The Greens have called on the Government to act on the recommendations of a Senate Committee and establish an independent statutory body to oversee quarantine and biosecurity policy and operations.
The Senate Rural and Regional Affairs and Transport References Committee today has handed down a report examining the biosecurity threats posed by imports of Fijian ginger, New Zealand potatoes and Malaysian pineapples.
"Growers are rightly concerned about biosecurity threats, and the Senate Report shows that these concerns are justified. The Committee has found weaknesses in current risk assessments and testing for diseases," Senator Rachel Siewert, Australian Greens agriculture spokesperson said today.
"The committee has recommended the creation of a single, independent, statutory authority - separate from the Department of Agriculture - with responsibility for quarantine and biosecurity policy and operations. They have also recommended that the Government ensures Australia's import risk analysis process is consultative, scientifically based, politically independent and transparent,
"Clearly the Government needs to make a far stronger commitment to biosecurity than we've seen in their first six months, during which time front line border compliance jobs have already been lost, making a mockery of the government's other election promise to develop a $20 million biosecurity flying squad.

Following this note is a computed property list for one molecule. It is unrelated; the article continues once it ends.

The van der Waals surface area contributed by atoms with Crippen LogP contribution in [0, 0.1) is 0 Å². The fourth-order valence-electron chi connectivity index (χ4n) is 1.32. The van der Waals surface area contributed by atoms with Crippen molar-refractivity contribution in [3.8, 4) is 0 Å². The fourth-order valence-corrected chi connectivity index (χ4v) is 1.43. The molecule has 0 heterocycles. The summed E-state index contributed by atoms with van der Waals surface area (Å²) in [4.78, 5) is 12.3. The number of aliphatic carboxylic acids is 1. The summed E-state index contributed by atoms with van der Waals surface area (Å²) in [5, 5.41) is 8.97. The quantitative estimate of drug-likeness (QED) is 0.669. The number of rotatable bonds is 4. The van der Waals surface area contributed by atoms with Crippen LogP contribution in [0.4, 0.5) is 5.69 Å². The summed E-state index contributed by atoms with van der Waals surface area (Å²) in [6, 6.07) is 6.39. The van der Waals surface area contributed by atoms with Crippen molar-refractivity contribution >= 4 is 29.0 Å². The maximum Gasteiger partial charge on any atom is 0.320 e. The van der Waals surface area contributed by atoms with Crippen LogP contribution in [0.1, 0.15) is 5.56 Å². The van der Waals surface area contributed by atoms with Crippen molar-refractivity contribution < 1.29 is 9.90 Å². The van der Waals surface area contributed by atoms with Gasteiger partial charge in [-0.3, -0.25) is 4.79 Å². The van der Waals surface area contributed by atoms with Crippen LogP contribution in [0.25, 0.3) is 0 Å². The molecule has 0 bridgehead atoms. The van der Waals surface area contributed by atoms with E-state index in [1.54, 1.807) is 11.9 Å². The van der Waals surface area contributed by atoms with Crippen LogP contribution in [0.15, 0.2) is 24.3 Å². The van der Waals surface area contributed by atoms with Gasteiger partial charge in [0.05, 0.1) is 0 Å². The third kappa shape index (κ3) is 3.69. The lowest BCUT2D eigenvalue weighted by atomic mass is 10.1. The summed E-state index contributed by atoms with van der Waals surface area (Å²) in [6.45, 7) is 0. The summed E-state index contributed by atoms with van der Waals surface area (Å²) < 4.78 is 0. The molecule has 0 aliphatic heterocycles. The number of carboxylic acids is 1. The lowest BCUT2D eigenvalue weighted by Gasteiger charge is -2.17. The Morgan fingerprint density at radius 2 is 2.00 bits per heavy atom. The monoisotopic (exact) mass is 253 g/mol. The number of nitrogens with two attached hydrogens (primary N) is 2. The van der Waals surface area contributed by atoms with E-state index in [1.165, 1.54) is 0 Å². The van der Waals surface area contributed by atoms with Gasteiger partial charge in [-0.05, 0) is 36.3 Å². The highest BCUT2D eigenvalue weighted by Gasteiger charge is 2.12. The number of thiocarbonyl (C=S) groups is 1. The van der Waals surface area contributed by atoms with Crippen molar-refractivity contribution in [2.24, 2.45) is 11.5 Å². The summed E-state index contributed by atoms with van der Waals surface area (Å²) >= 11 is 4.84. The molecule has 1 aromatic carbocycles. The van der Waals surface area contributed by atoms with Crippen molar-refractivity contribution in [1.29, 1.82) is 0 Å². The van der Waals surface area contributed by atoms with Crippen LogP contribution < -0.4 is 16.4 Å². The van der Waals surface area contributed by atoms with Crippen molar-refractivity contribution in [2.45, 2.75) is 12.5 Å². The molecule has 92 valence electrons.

"On top of this, there are serious concerns that biosecurity issues are being overlooked as part of secretive TPP negotiations. Any agreement that weakens biosecurity poses a serious threat to Australia's agriculture.
"Protecting our crops, animals and native species from invasive pests is crucial to our long term food security, our environmental management and the long term security of the agricultural sector.
"The Greens policy calls for the establishment of a National Biosecurity Commission and National Biosecurity Authority to help protect Australia's agriculture. The Authority, a statutory, independent and expertise-based organisation, would be tasked with the day-to-day management of Australia's national biosecurity system and would advise the Commission, which would be charged with making the key decisions to best protect Australia.
"The Federal Government needs to work with the Department of Agriculture and industry to implement the recommendations of this Inquiry and ensure farmers and growers across Australia are protected," Senator Siewert concluded.